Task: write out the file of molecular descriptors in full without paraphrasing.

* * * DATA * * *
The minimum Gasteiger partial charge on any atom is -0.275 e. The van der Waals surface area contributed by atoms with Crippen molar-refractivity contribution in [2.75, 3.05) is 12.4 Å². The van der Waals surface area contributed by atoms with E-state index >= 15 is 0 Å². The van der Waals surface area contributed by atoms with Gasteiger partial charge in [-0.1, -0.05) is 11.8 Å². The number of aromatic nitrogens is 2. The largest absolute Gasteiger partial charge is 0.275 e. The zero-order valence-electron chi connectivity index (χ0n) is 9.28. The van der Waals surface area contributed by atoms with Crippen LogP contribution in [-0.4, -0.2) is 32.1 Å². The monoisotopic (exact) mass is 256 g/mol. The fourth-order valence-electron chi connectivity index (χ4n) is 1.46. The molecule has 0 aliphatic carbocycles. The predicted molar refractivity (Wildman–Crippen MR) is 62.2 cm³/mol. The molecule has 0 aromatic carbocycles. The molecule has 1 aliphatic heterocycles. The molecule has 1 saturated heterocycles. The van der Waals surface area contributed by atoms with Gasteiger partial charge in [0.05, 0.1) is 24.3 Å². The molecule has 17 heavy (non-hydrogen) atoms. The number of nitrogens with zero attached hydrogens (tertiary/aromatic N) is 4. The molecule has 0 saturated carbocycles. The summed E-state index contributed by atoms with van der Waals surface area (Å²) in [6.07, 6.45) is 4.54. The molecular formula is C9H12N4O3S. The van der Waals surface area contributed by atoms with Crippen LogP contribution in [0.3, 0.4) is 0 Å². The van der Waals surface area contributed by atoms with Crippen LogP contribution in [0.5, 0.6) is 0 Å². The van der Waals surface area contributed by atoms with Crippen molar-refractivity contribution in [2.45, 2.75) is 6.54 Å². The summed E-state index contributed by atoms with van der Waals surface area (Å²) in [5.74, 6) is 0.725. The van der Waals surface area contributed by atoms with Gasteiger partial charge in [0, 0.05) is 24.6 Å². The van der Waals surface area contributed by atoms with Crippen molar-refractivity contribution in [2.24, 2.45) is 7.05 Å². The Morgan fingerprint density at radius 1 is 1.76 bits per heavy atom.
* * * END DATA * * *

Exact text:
The minimum Gasteiger partial charge on any atom is -0.275 e. The van der Waals surface area contributed by atoms with Crippen molar-refractivity contribution in [2.75, 3.05) is 12.4 Å². The van der Waals surface area contributed by atoms with E-state index >= 15 is 0 Å². The van der Waals surface area contributed by atoms with Gasteiger partial charge in [-0.1, -0.05) is 11.8 Å². The number of aromatic nitrogens is 2. The largest absolute Gasteiger partial charge is 0.275 e. The zero-order valence-electron chi connectivity index (χ0n) is 9.28. The van der Waals surface area contributed by atoms with Crippen LogP contribution in [-0.4, -0.2) is 32.1 Å². The monoisotopic (exact) mass is 256 g/mol. The fourth-order valence-electron chi connectivity index (χ4n) is 1.46. The molecule has 0 aliphatic carbocycles. The predicted molar refractivity (Wildman–Crippen MR) is 62.2 cm³/mol. The molecule has 0 aromatic carbocycles. The molecule has 1 aliphatic heterocycles. The molecule has 1 saturated heterocycles. The van der Waals surface area contributed by atoms with Gasteiger partial charge in [0.05, 0.1) is 24.3 Å². The molecule has 17 heavy (non-hydrogen) atoms. The number of nitrogens with zero attached hydrogens (tertiary/aromatic N) is 4. The molecule has 0 saturated carbocycles. The summed E-state index contributed by atoms with van der Waals surface area (Å²) in [6.07, 6.45) is 4.54. The molecular formula is C9H12N4O3S. The van der Waals surface area contributed by atoms with Crippen LogP contribution in [0.3, 0.4) is 0 Å². The van der Waals surface area contributed by atoms with Crippen LogP contribution in [0.5, 0.6) is 0 Å². The van der Waals surface area contributed by atoms with Crippen molar-refractivity contribution in [2.45, 2.75) is 6.54 Å². The summed E-state index contributed by atoms with van der Waals surface area (Å²) in [5.74, 6) is 0.725. The van der Waals surface area contributed by atoms with Gasteiger partial charge in [0, 0.05) is 24.6 Å². The van der Waals surface area contributed by atoms with Crippen molar-refractivity contribution in [2.24, 2.45) is 7.05 Å². The Morgan fingerprint density at radius 1 is 1.76 bits per heavy atom.